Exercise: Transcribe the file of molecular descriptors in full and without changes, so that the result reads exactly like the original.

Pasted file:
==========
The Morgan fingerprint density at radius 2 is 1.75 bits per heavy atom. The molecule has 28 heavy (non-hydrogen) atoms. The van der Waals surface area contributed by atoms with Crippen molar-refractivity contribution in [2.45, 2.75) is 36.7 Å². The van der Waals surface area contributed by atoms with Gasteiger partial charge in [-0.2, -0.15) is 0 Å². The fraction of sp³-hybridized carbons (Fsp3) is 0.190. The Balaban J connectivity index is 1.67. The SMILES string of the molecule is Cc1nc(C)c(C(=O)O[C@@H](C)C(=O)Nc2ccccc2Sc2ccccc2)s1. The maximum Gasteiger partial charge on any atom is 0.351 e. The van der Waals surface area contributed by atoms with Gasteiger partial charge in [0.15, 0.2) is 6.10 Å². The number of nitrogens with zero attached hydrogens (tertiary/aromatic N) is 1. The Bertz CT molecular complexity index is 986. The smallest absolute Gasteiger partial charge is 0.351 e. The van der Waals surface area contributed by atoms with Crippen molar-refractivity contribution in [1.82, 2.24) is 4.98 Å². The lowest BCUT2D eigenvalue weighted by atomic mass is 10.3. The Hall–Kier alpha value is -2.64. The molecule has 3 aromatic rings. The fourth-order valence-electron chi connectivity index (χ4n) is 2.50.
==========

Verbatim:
The Morgan fingerprint density at radius 2 is 1.75 bits per heavy atom. The molecule has 28 heavy (non-hydrogen) atoms. The van der Waals surface area contributed by atoms with Crippen molar-refractivity contribution in [2.45, 2.75) is 36.7 Å². The van der Waals surface area contributed by atoms with Gasteiger partial charge in [-0.2, -0.15) is 0 Å². The fraction of sp³-hybridized carbons (Fsp3) is 0.190. The Balaban J connectivity index is 1.67. The SMILES string of the molecule is Cc1nc(C)c(C(=O)O[C@@H](C)C(=O)Nc2ccccc2Sc2ccccc2)s1. The maximum Gasteiger partial charge on any atom is 0.351 e. The van der Waals surface area contributed by atoms with Gasteiger partial charge in [0.15, 0.2) is 6.10 Å². The number of nitrogens with zero attached hydrogens (tertiary/aromatic N) is 1. The Bertz CT molecular complexity index is 986. The smallest absolute Gasteiger partial charge is 0.351 e. The van der Waals surface area contributed by atoms with Crippen molar-refractivity contribution in [1.82, 2.24) is 4.98 Å². The lowest BCUT2D eigenvalue weighted by atomic mass is 10.3. The Hall–Kier alpha value is -2.64. The molecule has 3 aromatic rings. The fourth-order valence-electron chi connectivity index (χ4n) is 2.50.